December 26

The Lord God said, “It is not good that man should be alone.” Genesis 2:18 

Simeon took the child in his arms and praised God saying, “Master now you are dismissing your servant in peace, according to your word; for my eyes have seen your salvation which you have prepared in the sight of all people.” Luke 2:28-30 

Waiting is so hard. Waiting for Christmas to finally get here is something we do every year. We began our church year with four weeks of Advent where we take time to focus on our need for a savior and look forward to the excitement of Christmas. Now, Christmas has come, we sang the carols and worshipped and opened presents and ate food with friends and family. Then it is all over, or is it? Do we start all over Christmas is certainly more than just one day year. 

Simeon has been waiting for years and years, for his whole life, to see the promised Messiah. Luke implies that he is quite old and death is probably near. He is described in Luke as righteous and devout, filled with the Holy Spirit. And the Spirit has revealed to him that he would be able to see the Messiah before the time of his death. Simeon is guided by the Spirit to be in the temple when Joseph and Mary arrive 40 days after Jesus’ birth for their purification and their baby’s presentation to the Lord. Simeon sees the Messiah that he has been waiting for and takes the baby in his arms. His time of waiting is over, God has done what was promised, and Simeon can now die in peace.   

Jesus’ parents must have been a bit surprised at this older man coming up to them, holding their son, and then declaring that this baby is the salvation of Israel. And, not just Israel, but “all people” are part of God’s saving work. What Simeon has spent his whole life waiting for has now occurred. Salvation has come in the form of a baby, one born in a manger, to simple ordinary faithful people. In the midst of all the worry and anxiety that must have been present in their country under Roman occupation, there is now hope for all. As Luke says later on in the gospel “The Son of Man came to seek and to save what was lost.” (Luke 1910). Just like Simeon, we have all been privileged through the grace of God to see the child in the manger and know that He is the savior of all.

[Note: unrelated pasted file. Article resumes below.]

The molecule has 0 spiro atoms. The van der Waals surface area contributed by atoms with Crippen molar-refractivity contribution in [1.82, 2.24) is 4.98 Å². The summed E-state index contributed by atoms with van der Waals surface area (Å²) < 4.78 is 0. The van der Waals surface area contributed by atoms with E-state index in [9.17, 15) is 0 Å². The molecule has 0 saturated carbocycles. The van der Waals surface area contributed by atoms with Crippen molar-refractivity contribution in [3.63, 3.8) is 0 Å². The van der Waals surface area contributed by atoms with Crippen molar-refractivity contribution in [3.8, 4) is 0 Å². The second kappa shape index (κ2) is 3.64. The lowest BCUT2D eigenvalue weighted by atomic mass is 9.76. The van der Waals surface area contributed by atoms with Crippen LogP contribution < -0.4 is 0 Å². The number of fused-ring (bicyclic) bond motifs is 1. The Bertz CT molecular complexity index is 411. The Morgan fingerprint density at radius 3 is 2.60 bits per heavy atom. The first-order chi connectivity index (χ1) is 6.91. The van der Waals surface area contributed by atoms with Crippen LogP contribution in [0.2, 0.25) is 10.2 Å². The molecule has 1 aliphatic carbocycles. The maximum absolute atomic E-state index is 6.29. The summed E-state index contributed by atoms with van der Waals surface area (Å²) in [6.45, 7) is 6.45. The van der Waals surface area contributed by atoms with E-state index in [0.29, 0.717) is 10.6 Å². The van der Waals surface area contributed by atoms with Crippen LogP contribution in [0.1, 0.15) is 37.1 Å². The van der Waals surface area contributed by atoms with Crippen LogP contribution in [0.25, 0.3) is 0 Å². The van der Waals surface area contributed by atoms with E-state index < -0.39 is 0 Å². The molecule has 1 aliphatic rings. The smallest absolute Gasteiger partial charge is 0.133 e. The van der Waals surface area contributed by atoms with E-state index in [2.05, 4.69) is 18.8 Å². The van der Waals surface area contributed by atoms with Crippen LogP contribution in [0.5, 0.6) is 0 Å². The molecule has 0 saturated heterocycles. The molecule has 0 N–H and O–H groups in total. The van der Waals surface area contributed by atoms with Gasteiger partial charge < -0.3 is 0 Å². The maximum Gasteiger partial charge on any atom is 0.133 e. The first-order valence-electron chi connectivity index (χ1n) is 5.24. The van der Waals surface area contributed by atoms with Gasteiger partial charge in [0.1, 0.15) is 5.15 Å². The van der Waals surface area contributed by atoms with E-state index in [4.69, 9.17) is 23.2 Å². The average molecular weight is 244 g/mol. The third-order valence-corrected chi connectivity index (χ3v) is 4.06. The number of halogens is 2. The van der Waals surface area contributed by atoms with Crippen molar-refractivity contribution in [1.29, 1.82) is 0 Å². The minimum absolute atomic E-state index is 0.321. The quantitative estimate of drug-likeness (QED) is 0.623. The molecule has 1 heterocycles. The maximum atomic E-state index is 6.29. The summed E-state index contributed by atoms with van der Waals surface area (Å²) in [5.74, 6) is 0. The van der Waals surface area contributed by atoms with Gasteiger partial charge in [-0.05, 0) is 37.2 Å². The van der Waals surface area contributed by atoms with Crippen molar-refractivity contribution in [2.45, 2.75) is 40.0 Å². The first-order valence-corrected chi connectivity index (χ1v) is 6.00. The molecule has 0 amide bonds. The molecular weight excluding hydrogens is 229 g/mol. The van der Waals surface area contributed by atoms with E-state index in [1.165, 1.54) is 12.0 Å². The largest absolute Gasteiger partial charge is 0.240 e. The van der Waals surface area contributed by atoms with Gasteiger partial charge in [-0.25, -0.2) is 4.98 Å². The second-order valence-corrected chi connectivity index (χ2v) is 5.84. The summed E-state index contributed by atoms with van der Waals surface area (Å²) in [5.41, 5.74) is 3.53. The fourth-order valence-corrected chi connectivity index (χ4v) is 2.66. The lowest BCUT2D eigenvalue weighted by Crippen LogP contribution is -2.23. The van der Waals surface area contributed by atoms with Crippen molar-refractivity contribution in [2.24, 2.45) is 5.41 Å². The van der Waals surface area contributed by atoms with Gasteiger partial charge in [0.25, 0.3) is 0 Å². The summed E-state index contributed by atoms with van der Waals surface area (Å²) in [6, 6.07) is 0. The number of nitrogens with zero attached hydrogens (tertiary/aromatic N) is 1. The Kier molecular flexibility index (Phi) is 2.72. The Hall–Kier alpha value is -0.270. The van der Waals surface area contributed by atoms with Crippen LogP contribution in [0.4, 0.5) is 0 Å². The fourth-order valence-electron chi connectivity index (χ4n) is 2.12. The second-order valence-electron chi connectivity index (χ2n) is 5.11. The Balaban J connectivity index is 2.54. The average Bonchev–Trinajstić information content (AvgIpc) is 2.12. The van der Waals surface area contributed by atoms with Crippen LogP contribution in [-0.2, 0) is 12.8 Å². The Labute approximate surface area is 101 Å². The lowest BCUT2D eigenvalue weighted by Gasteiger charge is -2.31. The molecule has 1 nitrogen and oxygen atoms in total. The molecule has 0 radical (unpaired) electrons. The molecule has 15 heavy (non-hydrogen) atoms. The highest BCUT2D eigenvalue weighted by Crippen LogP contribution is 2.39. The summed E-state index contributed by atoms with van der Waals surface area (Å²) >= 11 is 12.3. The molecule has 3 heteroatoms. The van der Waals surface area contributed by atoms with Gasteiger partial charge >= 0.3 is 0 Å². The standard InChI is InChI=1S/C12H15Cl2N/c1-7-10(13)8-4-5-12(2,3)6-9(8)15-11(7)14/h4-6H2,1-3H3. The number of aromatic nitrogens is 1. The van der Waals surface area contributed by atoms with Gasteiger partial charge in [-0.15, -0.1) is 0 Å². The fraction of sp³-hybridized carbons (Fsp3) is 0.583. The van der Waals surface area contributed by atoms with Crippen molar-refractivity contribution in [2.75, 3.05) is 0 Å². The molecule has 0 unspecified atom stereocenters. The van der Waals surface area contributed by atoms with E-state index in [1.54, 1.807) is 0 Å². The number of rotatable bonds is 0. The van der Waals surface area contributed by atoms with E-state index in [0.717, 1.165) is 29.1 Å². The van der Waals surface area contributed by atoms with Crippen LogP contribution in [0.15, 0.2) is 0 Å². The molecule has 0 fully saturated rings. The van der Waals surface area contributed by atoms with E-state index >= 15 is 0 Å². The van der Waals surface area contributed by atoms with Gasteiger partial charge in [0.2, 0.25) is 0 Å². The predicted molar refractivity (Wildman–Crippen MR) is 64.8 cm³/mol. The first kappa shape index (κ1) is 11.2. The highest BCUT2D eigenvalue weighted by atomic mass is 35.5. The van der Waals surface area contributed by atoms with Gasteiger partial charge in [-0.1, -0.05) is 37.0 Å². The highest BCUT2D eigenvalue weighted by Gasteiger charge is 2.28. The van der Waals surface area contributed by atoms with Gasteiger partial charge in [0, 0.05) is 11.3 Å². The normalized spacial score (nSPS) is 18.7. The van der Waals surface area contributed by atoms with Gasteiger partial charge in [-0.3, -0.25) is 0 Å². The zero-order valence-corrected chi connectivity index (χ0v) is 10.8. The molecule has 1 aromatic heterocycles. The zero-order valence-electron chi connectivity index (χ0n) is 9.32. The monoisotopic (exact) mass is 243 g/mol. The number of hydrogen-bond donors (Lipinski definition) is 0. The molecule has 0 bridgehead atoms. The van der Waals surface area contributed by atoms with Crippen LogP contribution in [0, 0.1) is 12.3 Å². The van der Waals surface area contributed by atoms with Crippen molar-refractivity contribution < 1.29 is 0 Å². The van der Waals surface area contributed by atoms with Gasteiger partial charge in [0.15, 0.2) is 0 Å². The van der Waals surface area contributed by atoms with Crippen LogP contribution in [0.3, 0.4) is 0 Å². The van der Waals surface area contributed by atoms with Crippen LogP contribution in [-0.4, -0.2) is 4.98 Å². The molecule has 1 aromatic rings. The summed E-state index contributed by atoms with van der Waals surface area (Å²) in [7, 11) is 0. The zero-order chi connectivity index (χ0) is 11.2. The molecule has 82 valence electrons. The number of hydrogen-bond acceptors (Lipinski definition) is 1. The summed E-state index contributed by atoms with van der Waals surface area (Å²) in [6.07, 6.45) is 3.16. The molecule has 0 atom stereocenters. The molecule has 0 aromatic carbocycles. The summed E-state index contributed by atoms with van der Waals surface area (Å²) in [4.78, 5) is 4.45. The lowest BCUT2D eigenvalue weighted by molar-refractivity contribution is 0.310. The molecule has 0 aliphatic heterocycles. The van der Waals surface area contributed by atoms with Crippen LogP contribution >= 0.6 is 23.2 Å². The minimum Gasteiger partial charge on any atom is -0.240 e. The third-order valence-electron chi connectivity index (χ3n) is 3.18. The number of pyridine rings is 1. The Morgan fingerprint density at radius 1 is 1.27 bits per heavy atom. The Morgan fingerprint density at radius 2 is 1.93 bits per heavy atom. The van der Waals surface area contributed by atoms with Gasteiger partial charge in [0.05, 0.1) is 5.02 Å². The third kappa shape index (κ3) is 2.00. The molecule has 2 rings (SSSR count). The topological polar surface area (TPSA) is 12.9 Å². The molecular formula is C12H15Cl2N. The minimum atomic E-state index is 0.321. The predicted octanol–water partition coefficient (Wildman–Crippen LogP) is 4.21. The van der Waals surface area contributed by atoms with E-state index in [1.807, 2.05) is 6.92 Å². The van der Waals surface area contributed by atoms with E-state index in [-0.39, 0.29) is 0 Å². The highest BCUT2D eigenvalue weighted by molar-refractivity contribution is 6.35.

God of love, thank you for sending your Son to be with us so we are never alone. Thank you for holding us so dearly. Stay with us always, for we cannot live alone. Embrace us when we need your touch. Gaze into our souls each time we need reassurance, and speak your promises until we see your salvation. We can only offer our thanks and praise to you In Christs name we pray. Amen 

Chris Gabel